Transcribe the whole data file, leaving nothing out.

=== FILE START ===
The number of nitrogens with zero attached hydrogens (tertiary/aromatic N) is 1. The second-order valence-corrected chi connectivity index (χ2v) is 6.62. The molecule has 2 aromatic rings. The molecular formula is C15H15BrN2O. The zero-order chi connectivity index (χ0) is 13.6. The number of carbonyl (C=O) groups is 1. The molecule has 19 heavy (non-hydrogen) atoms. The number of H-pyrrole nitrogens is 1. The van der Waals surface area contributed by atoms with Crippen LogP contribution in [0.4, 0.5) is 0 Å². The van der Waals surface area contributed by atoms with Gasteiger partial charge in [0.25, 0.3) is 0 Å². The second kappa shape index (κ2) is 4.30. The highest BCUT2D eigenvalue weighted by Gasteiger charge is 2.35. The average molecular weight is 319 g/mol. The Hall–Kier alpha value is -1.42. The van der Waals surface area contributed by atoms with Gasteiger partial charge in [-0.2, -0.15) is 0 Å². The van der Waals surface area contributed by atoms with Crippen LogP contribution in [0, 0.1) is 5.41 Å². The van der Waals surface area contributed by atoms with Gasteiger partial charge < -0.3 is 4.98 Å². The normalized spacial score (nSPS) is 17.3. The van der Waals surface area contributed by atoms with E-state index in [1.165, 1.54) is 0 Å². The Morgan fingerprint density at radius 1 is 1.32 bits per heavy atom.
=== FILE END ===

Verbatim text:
The number of nitrogens with zero attached hydrogens (tertiary/aromatic N) is 1. The second-order valence-corrected chi connectivity index (χ2v) is 6.62. The molecule has 2 aromatic rings. The molecular formula is C15H15BrN2O. The zero-order chi connectivity index (χ0) is 13.6. The number of carbonyl (C=O) groups is 1. The molecule has 19 heavy (non-hydrogen) atoms. The number of H-pyrrole nitrogens is 1. The van der Waals surface area contributed by atoms with Crippen LogP contribution in [0.4, 0.5) is 0 Å². The van der Waals surface area contributed by atoms with Gasteiger partial charge in [0.25, 0.3) is 0 Å². The second kappa shape index (κ2) is 4.30. The highest BCUT2D eigenvalue weighted by Gasteiger charge is 2.35. The average molecular weight is 319 g/mol. The Hall–Kier alpha value is -1.42. The van der Waals surface area contributed by atoms with Gasteiger partial charge in [-0.2, -0.15) is 0 Å². The van der Waals surface area contributed by atoms with Crippen LogP contribution in [0, 0.1) is 5.41 Å². The van der Waals surface area contributed by atoms with Gasteiger partial charge < -0.3 is 4.98 Å². The normalized spacial score (nSPS) is 17.3. The van der Waals surface area contributed by atoms with E-state index in [1.165, 1.54) is 0 Å². The Morgan fingerprint density at radius 1 is 1.32 bits per heavy atom.